Live And Let Write (Music): BRIAN WILSON'S PROPOSED JAMES BOND THEME - Warped Factor - Words in the Key of Geek.

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From fun, fun, fun in a Ford Thunderbird, to run, run, run in an Aston Martin. Chris Morley explores the Bond theme that never was...

It would seem that Brian Wilson at one point dreamed of trading in the sort of car that shaped the subject matter of much of the early output of the Beach Boys for an Aston Martin! Entering the studio to record what would become Pet Sounds, he had every intention of composing a Bond theme and so set about recording Run James Run.

Recorded on November 17th 1965, just over a month before the release of Thunderball which Tom Jones had already laid done his vocals for, if Wilson had offered it to the Bond producers and they accepted it, the theme would've not been heard until 1967's You Only Live Twice (although with that title, perhaps, 1969's On Her Majesty's Secret Service might've suited it better?). As it was, though, Run James Run had to wait until 2017 for a release as part of the Brian Wilson Anthology set.

In a sense the track survived, at least in part it was included on what for many is the Beach Boys' masterwork Pet Sounds. Elements of Run James Run made up the titular instrumental piece which appears as the penultimate track of its writer's attempt to move away from surfing, cars & girls and into a more emotionally sensitive space of what he termed sophisticated feeling music, having had his mind blown by the Beatles' Rubber Soul.....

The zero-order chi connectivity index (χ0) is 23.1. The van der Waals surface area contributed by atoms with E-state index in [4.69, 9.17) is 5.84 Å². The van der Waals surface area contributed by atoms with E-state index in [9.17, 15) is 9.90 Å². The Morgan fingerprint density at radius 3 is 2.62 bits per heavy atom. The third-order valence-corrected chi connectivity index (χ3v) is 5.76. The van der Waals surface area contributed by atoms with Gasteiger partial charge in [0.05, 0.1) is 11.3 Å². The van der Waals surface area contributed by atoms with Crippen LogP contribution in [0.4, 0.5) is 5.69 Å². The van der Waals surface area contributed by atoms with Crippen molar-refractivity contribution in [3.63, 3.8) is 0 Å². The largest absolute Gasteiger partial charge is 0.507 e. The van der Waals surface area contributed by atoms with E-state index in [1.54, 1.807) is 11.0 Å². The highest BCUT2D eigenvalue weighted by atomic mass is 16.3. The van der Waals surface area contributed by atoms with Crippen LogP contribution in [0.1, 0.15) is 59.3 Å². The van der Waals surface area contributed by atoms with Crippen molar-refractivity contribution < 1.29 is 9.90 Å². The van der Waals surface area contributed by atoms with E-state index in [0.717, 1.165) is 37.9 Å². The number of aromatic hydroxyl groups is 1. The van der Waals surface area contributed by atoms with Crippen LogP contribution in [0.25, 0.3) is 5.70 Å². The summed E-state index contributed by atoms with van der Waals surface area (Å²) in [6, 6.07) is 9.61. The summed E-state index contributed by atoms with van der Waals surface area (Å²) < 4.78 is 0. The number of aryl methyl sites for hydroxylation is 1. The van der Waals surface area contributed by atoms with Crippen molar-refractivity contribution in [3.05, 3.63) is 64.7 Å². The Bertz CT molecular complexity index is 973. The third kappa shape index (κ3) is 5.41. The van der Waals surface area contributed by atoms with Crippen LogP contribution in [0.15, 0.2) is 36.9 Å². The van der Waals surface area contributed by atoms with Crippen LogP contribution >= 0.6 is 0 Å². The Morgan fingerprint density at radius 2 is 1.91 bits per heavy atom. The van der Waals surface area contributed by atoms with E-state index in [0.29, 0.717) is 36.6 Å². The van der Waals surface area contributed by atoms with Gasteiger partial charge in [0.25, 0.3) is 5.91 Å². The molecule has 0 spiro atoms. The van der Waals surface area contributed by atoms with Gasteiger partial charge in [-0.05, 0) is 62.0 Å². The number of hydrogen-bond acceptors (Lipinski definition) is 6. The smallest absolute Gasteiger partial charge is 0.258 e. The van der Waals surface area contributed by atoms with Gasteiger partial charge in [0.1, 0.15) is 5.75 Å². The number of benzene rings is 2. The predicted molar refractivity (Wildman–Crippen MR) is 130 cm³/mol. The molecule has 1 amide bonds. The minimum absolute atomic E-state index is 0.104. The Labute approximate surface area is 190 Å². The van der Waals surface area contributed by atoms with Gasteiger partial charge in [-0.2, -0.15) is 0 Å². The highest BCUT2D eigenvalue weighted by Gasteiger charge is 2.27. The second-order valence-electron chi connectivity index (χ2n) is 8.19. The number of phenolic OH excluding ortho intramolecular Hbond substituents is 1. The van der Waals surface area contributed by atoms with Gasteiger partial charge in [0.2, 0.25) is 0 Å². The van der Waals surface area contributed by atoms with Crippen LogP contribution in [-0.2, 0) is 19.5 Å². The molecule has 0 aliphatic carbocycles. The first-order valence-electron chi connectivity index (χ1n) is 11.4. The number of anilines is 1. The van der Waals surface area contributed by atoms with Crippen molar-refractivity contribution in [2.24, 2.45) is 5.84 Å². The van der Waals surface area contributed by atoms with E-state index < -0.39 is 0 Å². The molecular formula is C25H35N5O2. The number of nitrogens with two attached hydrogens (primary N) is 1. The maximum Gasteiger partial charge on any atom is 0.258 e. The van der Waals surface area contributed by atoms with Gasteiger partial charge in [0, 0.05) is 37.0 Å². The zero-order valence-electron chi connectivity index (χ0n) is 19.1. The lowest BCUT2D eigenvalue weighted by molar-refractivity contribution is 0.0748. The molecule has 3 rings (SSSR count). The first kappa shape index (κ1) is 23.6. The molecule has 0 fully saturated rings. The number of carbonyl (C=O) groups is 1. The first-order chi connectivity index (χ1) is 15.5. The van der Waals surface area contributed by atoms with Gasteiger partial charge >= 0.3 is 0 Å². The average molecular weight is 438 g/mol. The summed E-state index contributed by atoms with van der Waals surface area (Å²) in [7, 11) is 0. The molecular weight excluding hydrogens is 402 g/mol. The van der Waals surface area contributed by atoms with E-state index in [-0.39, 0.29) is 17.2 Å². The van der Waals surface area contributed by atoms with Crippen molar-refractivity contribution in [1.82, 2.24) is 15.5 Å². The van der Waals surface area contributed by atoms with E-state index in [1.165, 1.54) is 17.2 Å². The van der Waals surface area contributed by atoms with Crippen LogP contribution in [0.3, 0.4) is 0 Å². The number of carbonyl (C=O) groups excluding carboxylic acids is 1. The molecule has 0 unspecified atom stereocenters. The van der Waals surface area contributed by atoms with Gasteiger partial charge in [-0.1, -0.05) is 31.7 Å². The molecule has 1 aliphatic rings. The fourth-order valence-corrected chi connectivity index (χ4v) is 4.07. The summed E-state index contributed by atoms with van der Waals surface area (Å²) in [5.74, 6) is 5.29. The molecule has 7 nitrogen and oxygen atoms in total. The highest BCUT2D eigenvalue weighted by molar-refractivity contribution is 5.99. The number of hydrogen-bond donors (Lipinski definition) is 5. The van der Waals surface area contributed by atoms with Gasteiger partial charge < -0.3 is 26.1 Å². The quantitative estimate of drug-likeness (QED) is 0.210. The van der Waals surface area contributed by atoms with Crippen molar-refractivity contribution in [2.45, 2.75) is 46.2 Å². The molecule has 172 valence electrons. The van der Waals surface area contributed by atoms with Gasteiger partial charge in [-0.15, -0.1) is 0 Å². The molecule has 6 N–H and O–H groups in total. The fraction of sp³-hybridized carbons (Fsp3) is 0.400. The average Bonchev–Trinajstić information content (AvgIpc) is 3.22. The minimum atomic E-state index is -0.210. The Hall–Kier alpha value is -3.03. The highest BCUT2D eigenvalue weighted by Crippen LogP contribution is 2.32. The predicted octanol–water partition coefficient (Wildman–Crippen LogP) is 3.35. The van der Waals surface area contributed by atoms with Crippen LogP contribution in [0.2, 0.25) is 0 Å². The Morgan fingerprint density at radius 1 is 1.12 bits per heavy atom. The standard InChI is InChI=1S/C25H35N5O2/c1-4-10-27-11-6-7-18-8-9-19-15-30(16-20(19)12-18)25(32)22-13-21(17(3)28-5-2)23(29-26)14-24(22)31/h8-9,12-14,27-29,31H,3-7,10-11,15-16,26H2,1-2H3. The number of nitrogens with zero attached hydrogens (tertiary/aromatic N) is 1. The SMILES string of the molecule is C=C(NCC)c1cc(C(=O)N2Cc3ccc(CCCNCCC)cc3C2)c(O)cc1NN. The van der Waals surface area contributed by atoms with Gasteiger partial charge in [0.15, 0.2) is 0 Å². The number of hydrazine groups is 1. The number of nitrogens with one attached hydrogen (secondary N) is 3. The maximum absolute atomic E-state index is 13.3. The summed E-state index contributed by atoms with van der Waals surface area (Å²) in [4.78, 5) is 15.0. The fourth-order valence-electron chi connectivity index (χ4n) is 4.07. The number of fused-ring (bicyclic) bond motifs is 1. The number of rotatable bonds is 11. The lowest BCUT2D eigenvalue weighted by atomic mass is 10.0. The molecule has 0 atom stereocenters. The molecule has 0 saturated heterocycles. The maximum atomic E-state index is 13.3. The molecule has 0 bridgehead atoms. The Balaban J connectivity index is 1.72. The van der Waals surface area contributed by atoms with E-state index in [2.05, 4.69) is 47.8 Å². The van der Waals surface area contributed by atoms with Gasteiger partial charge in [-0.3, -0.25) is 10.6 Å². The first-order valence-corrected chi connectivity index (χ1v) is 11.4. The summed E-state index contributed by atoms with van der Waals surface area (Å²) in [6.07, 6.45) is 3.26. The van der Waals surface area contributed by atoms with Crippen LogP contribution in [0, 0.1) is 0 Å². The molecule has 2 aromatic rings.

But what of the intended Bond-opening scope of the original composition? Speaking to Billboard after having resurrected it, Wilson would say,
"I love the lyrics on the car songs. They are just fun and they make people happy."
As this track might attest...
You'd better run James run
A little faster
Fast as you can go
Find a ride (run, run, run a little faster)
Get inside
You'd better run James run
A little faster
Take her by the hand
Find a ride (run, James, run a little faster)
Be the man

You can stop and stare but she really doesn't care
If she's running really loud
She's a top and a closer
And a real good short
When she's hanging with the crowd
Her wheels keep turning
As the wood keeps burning
Goin' faster, faster
You can catch her but you'll never outlast her
But Wilson's favourite part of Run James Run wasn't the words he penned, rather...
"What I like about ‘Run James Run’ is the melody, I thought that the song had an unusually good chord pattern.”
Inspiration for such chord pattern was found in the big names of big screen composition of the day
"I loved listening to composers like Henry Mancini, who did these cool themes for shows like Peter Gunn, and Les Baxter, who did all these big productions that sounded sort of like Phil Spector productions." 
Pet Sounds itself was written & recorded following Wilson's abandonment of live performance after a mid-air panic attack, the studio as much of an instrument as any of the more conventional kind played on the record. Another more retrospectively disastrous influence during its genesis was the introduction of drugs into the creative process.....